The fact that the CSP is just getting under way might have made it easy for Congress to raid it for a disaster bill, but "it sets a terrible precedent," said Dennis Wiese, South Dakota Farmers Union executive director.
"By taking money out of this fund, we have reopened the Farm Bill," Wiese said. "That's never happened.
"Even though farmers and ranchers will receive assistance for weather-related disasters incurred in 2003 or 2004 crop years, the fact remains that the assistance is taken at the expense of another farm program, and that is unfair."
What the Argus Leader did not disclose about Dennis Wiese is the fact that he is a partisan Daschle supporter. I saw him at the Masonic Temple in Mitchell on October 21 during a Daschle community dinner wearing a Tom Daschle sticker on his shirt. He also attacked me with a letter in the October 15 Mitchell Daily Republic regarding a letter I wrote containing Daschle's voting record on the 2003 Omnibus bill. Today’s MDR has published my response:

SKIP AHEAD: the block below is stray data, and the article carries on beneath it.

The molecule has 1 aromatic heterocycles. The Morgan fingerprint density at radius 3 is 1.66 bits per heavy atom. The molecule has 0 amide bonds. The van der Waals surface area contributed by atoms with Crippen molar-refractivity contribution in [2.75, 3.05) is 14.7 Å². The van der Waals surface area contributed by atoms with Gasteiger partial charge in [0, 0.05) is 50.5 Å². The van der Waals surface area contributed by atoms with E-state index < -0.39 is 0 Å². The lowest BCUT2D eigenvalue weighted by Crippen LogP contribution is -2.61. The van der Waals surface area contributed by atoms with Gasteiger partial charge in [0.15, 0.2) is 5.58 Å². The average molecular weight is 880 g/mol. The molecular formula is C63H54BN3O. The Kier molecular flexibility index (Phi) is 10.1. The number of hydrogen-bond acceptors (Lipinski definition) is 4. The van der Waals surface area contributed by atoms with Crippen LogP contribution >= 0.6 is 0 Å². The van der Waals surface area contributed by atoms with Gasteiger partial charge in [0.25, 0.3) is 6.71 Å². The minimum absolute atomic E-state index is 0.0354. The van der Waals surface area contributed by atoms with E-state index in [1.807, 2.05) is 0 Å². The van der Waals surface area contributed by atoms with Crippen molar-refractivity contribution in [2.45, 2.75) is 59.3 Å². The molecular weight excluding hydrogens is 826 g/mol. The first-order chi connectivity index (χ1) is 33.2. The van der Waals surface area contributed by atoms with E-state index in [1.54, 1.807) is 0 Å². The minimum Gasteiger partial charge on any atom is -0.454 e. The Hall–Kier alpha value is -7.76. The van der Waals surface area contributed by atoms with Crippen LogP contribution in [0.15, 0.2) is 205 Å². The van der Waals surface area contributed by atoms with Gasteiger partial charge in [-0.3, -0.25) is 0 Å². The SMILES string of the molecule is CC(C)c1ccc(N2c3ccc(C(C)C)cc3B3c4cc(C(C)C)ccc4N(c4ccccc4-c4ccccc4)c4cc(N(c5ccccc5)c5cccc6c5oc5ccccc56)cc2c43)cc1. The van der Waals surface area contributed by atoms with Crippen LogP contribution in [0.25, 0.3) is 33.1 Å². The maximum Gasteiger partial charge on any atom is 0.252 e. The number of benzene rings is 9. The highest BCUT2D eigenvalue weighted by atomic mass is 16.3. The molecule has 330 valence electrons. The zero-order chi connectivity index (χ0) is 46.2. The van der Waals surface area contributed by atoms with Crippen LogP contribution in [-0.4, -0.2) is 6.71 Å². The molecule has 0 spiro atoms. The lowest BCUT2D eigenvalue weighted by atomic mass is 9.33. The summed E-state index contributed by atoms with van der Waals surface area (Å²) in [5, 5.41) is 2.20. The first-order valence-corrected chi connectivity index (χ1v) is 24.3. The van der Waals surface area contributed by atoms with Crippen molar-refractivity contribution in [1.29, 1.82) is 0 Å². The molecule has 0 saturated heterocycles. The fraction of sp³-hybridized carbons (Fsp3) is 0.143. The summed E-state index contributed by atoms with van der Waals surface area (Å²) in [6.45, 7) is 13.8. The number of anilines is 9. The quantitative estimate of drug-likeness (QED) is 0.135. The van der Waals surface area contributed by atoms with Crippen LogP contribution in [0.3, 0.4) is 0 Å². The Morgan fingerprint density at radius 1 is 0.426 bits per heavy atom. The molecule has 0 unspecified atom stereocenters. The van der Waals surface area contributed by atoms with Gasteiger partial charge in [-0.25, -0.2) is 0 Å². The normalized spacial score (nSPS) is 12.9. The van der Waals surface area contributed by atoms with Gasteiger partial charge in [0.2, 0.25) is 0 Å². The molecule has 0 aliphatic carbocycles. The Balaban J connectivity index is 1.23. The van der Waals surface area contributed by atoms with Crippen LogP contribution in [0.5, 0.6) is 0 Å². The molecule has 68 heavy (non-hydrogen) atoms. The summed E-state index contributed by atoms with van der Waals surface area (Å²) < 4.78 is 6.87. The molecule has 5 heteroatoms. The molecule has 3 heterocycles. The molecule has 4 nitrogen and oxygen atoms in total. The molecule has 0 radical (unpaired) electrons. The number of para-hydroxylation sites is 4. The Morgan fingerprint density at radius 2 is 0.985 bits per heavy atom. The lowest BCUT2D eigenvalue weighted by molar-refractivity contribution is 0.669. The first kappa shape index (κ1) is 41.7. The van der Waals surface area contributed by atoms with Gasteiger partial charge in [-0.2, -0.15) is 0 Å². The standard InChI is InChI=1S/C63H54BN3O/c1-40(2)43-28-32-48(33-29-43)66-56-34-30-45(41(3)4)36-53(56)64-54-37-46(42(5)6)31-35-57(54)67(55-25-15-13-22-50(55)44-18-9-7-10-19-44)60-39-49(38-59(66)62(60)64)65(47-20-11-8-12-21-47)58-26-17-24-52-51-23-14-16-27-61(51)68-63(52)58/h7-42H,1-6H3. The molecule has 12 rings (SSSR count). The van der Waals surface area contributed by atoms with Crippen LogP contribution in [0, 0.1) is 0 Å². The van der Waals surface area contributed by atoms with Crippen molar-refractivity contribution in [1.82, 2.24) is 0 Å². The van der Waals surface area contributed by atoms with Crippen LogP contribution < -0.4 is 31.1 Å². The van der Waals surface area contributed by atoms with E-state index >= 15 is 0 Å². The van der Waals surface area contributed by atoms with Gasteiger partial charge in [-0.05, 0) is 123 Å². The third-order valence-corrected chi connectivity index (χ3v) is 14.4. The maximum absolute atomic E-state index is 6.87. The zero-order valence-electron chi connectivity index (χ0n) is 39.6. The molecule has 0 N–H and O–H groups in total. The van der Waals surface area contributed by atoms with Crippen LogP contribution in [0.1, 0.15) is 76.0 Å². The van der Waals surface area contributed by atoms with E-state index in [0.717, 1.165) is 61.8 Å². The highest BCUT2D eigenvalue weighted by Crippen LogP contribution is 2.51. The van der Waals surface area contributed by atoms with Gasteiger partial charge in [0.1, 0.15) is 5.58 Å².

Dennis Wiese, president South Dakota Farmers Union, October 15th letter attacked me for misleading readers of this paper. He should have gotten his facts straight before writing his factually incorrect letter.
He referred to my “letter printed in mid-September regarding drought aid”. I had no letter printed in this paper during September let alone “mid-September”.
Wiese then makes a feeble attempt to provide cover for Daschle’s votes against $3 billion in drought aid, by saying, “it was amending his own $6 billion amendment. Wrong, the $3 billion amendment was voted on 27 minutes prior to the Daschle amendment. When Daschle’s amendment did come to vote, Daschle could only muster 39 votes. Five Democrats voted against it, while five more Democrats did not vote at all on the amendment. So much for Daschle’s clout.